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Health Capsules
June 2008
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Fat Cell Numbers Stay Constant in Adults

After your teen years, the number of fat cells in your body probably stays the same for the rest of your life, even if you gain or lose weight, according to a new study. The fat cells simply get bigger or smaller as your weight changes. The findings may help to explain why it can be so hard for some people to drop pounds and keep them off.

NIH-funded scientists developed a new technique to estimate the age of fat cells. Then they analyzed fat cells removed from adults during liposuction or other procedures. The researchers discovered that about 10% of fat cells die and are replaced each year, with the total number of cells holding steady.

The investigators then looked at how fat cell numbers change across the lifespan. They found that overweight children seem to add on more fat cells than normal-weight kids, and fat cell numbers quickly climb through the teen years. But during adulthood, the number of fat cells levels off and stabilizes.

Finally, the scientists looked at how big weight changes affect fat cells. When normal-weight men gained a lot of weight, their fat cells enlarged but the total number of cells stayed constant. When they later lost weight, their fat cells shrank but did not vanish. Likewise, people who lost weight after stomach-stapling surgery had the same number of fat cells 2 years later. The cells, though, were smaller because they contained less fat, or lipids.

“If you are overweight and you lose weight, you still have the capacity to store lipids because you still have the same number of fat cells,” says Dr. Bruce Buchholz, a scientist at Lawrence Livermore National Laboratory in California. “That may be why it’s so hard to keep the weight off.”

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Overweight and Obesity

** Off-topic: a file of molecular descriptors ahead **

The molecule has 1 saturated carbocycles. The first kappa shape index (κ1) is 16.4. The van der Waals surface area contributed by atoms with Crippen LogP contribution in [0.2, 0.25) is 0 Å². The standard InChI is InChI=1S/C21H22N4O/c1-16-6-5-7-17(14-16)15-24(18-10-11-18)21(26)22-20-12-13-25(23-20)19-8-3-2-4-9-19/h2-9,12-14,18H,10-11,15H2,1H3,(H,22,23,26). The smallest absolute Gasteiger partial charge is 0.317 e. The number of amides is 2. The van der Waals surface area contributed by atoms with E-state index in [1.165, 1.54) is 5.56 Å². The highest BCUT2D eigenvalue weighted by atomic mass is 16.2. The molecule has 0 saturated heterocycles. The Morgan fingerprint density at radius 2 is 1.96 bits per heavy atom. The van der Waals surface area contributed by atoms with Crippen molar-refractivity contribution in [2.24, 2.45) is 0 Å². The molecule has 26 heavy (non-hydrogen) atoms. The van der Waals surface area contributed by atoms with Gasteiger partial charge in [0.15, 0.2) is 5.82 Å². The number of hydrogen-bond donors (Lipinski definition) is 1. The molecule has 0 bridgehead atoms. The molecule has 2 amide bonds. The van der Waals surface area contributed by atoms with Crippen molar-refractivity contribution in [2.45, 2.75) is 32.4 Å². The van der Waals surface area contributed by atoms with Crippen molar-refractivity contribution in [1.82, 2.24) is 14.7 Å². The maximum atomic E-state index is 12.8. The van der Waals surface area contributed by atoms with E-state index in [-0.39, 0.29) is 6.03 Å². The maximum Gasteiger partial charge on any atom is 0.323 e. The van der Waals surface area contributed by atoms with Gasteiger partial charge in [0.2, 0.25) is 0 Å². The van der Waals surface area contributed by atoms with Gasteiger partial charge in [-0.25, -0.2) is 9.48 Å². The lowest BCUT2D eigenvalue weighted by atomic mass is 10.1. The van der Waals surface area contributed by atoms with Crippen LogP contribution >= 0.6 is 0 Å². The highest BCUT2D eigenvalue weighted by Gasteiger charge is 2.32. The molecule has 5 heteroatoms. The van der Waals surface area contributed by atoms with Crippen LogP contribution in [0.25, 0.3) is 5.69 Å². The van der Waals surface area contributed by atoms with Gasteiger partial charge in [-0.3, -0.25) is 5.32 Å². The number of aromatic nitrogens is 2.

Blood Pressure Control and Kidney Disease

Long-term, uncontrolled high blood pressure puts you at risk for kidney disease. Doctors often prescribe blood pressure drugs to protect kidneys. But now a new study suggests that, in people with kidney damage from high blood pressure, even the best efforts to control blood pressure can lead to a continuing decline in kidney function. The decline seems to be gradual in some people but significant in others.

Kidney disease affects about 26 million Americans. It strikes people of all races, but African Americans are at greater risk, mostly because they have higher rates of diabetes and high blood pressure, the two leading causes of kidney disease.

Kidney disease often strikes without warning. It can be prevented or delayed, but if left untreated it can lead to kidney failure or even death.

In the new study, NIH scientists and their colleagues examined 759 African Americans who had kidney disease due to high blood pressure. The researchers assessed the patients’ health for at least 9 years. All the patients took blood pressure medications and tried to keep their blood pressure low.

During the study, about one-third of the patients had a slow weakening of kidney function, similar to the decline seen as healthy people age. But in about one-fourth of participants, kidney disease got substantially worse, even with very good blood pressure control and use of medications.

These findings highlight the importance of early detection and treatment of kidney disease. Talk to your health care provider about your risk for kidney disease and how you can keep your kidneys healthy.

“Despite these sobering results, blood pressure control is still vital in kidney disease and in many other diseases,” said NIH Director Dr. Elias Zerhouni.

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African Americans and Kidney Disease

Make the Kidney Connection

Kidney Disease


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Asian American Health

Asian Americans face many of the same health problems as the nation’s overall population. But certain diseases—like liver and lung cancer—are especially common among Asian Americans. This web site provides reliable health information that’s particularly relevant for Asian Americans and their families.

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